Nigeria is a ticking time bomb, with violence and discrimination threatening to tear the country apart and spread its existing refugee crisis throughout the region, a new report claims.

“Nigeria is a country on the verge of fracturing along religious fault lines,” stated a report “Nigeria: Fractured and Forgotten” released by the 21st Century Wilberforce Initiative June 8.

“What is unfolding in Northern and Central Nigeria is one of the worst, most neglected humanitarian crises in the world,” Elijah Brown, executive vice president of the 21st Century Wilberforce Initiative, stated at the Heritage Foundation on June 9, introducing the report.

Attacks on villages and schools by the terror group Boko Haram— most known for its April 2014 abduction of over 200 school girls in Chibok — have displaced millions in the last few years. Other problems that have arisen are attacks by militants of the Fulani herdsmen in the fertile Middle Belt region, destroying entire villages.

This has created a “humanitarian crisis” with displaced persons, especially pregnant women and young children, vulnerable to violence and in need of aid. Furthermore, they are disenfranchised, many are homeless, they face “food insecurity” and “minimal access to health services,” and have “virtually no access to education.”

Compounding the problem is “systematic discrimination” in the north of the country against religious minorities, the Wilberforce report noted.

All together, the problems, if not addressed, could tear the country apart, the report warns. If refugees decided to flee the country, the current humanitarian crisis would spread to other parts of Africa, and possibly even Europe, noted former congressman Frank Wolf, distinguished senior fellow at the Wilberforce Initiative, at the Heritage event.

“What is unfolding in Northern and Central Nigeria is one of the worst, most neglected humanitarian crises in the world,” Brown said. “Millions affected, thousands slaughtered, insecurity rampant, children ravaged by malnutrition.”

Almost 15 million in northeastern Nigeria “have been impacted” by the violence in the region, Brown noted, with over 2 million recorded internally-displaced persons.

However, since many refugees are living with family members or outside of refugee camps, the actual number of displaced is probably more like 5 to 7 million, according to UN estimates — “perhaps second only to Syria globally,” the report stated.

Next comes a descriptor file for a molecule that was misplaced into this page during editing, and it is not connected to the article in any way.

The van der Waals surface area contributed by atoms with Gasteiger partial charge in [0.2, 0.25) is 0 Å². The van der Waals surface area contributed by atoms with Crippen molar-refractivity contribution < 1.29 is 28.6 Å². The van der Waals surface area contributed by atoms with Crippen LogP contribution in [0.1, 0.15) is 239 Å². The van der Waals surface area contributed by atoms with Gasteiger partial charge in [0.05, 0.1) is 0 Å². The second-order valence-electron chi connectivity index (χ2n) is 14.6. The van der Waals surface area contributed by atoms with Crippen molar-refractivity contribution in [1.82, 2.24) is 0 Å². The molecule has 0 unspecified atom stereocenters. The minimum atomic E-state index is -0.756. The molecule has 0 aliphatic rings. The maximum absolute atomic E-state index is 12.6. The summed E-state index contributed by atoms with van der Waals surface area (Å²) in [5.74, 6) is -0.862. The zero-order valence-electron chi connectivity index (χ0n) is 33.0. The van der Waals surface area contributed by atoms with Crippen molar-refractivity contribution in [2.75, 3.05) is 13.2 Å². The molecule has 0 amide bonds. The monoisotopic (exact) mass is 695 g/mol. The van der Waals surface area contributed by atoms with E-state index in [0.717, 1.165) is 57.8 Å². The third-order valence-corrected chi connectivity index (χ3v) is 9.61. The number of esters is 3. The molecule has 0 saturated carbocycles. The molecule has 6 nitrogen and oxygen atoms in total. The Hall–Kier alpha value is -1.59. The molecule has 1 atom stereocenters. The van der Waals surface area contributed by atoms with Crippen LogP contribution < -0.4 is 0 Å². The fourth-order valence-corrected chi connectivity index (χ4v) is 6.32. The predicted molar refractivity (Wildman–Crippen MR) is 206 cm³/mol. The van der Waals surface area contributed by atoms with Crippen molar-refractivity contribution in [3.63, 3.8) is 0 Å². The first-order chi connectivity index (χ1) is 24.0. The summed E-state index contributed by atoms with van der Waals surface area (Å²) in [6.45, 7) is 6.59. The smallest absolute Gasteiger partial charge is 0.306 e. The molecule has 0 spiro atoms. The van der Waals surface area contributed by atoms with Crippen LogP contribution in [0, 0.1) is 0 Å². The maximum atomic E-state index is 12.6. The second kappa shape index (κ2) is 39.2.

In addition to the violence, widespread religious discrimination further tears at the societal fabric of Nigeria, Brown said, noting “a foundation of discrimination that exists throughout Northern and Central Nigeria against religious and ethnic minorities” that is “far greater and far more substantive than is often considered.”

For instance, he noted, “12 northern states adopted Sharia [Law] as a reigning principle,” thus putting religious minorities in the area at risk of disenfranchisement.

Instances of discrimination include “health care denied to non-Muslims,” the inability to procure “land for church construction,” disenfranchisement, and “predominantly Christian areas” left without sufficient security forces.

“In other words, just as important as considering the general economic malaise within Northern Nigeria,” he insisted, “it is also imperative to address the ongoing policies and practices that intentionally target and seek to disempower religious minority communities within the north and the Middle Belt.”

The U.S. Ambassador at-Large for International Religious Freedom, Rabbi David Saperstein, praised Nigeria’s “vibrant” religious witness but warned of widespread abuses of religious freedom there.

Depending on the region of the country, he noted, religious freedom laws might be nullified by political leaders favoring one religious group over others. A Muslim leader reported discrimination committed against Muslims in a Christian-majority area in the south. Christian leaders informed him of Christians having “to submit to Sharia courts” because of “social pressures.”

Religious freedom abuses like blasphemy laws have also surfaced, he said, allowing for discrimination to occur with “impunity.”

Religious tensions have indeed helped undermine social cohesion, Rabbi Saperstein found on his recent trip to Nigeria. Christians cannot trust Muslim neighbors in the north any more after the rise of Boko Haram because of suspicion that they cooperated with the terror group, he said.  

“Those with whom I met identified politics, confusion between religion and culture, poor religious education, and most of all the impact of sectarian violence as major drivers of separation between religious communities, of religious discrimination and even conflict in Nigeria,” he said.

“The challenges in Nigeria are serious,” he continued, “and we need to continue to explore a range of meaningful opportunities to counter terrorism, to promote security for displaced people who want to return to their home, and to promote tolerance amongst religious groups.” 

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